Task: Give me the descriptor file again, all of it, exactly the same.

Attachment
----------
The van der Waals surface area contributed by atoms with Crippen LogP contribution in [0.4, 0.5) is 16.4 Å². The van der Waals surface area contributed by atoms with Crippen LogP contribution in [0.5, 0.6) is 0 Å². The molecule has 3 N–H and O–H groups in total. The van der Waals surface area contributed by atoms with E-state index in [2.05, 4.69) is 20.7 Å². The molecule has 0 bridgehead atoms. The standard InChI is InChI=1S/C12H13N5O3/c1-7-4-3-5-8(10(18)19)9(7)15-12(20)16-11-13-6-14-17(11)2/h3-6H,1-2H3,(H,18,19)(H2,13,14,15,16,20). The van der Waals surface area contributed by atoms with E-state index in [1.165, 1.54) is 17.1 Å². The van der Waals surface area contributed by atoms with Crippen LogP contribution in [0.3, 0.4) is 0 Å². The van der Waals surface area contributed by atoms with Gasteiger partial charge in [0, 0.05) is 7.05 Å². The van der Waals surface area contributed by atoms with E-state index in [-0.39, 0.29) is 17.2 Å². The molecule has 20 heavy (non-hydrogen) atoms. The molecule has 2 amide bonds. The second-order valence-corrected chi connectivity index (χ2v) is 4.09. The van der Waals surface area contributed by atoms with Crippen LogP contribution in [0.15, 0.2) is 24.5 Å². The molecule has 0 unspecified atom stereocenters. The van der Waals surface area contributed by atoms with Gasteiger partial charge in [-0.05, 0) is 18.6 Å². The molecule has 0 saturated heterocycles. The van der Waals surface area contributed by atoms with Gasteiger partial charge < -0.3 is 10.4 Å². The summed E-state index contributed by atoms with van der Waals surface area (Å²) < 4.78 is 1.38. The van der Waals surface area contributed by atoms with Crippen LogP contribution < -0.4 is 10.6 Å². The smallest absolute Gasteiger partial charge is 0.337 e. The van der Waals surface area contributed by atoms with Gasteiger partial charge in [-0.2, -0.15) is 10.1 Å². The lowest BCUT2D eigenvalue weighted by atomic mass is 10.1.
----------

The van der Waals surface area contributed by atoms with Crippen LogP contribution in [0.4, 0.5) is 16.4 Å². The van der Waals surface area contributed by atoms with Crippen LogP contribution in [0.5, 0.6) is 0 Å². The molecule has 3 N–H and O–H groups in total. The van der Waals surface area contributed by atoms with E-state index in [2.05, 4.69) is 20.7 Å². The molecule has 0 bridgehead atoms. The standard InChI is InChI=1S/C12H13N5O3/c1-7-4-3-5-8(10(18)19)9(7)15-12(20)16-11-13-6-14-17(11)2/h3-6H,1-2H3,(H,18,19)(H2,13,14,15,16,20). The van der Waals surface area contributed by atoms with E-state index in [1.165, 1.54) is 17.1 Å². The van der Waals surface area contributed by atoms with Crippen LogP contribution in [0.3, 0.4) is 0 Å². The van der Waals surface area contributed by atoms with Gasteiger partial charge in [0, 0.05) is 7.05 Å². The van der Waals surface area contributed by atoms with E-state index in [-0.39, 0.29) is 17.2 Å². The molecule has 20 heavy (non-hydrogen) atoms. The molecule has 2 amide bonds. The second-order valence-corrected chi connectivity index (χ2v) is 4.09. The van der Waals surface area contributed by atoms with Crippen LogP contribution in [0.15, 0.2) is 24.5 Å². The molecule has 0 unspecified atom stereocenters. The van der Waals surface area contributed by atoms with Gasteiger partial charge in [-0.05, 0) is 18.6 Å². The molecule has 0 saturated heterocycles. The van der Waals surface area contributed by atoms with Gasteiger partial charge < -0.3 is 10.4 Å². The summed E-state index contributed by atoms with van der Waals surface area (Å²) < 4.78 is 1.38. The van der Waals surface area contributed by atoms with Crippen LogP contribution < -0.4 is 10.6 Å². The smallest absolute Gasteiger partial charge is 0.337 e. The van der Waals surface area contributed by atoms with Gasteiger partial charge in [-0.2, -0.15) is 10.1 Å². The lowest BCUT2D eigenvalue weighted by atomic mass is 10.1.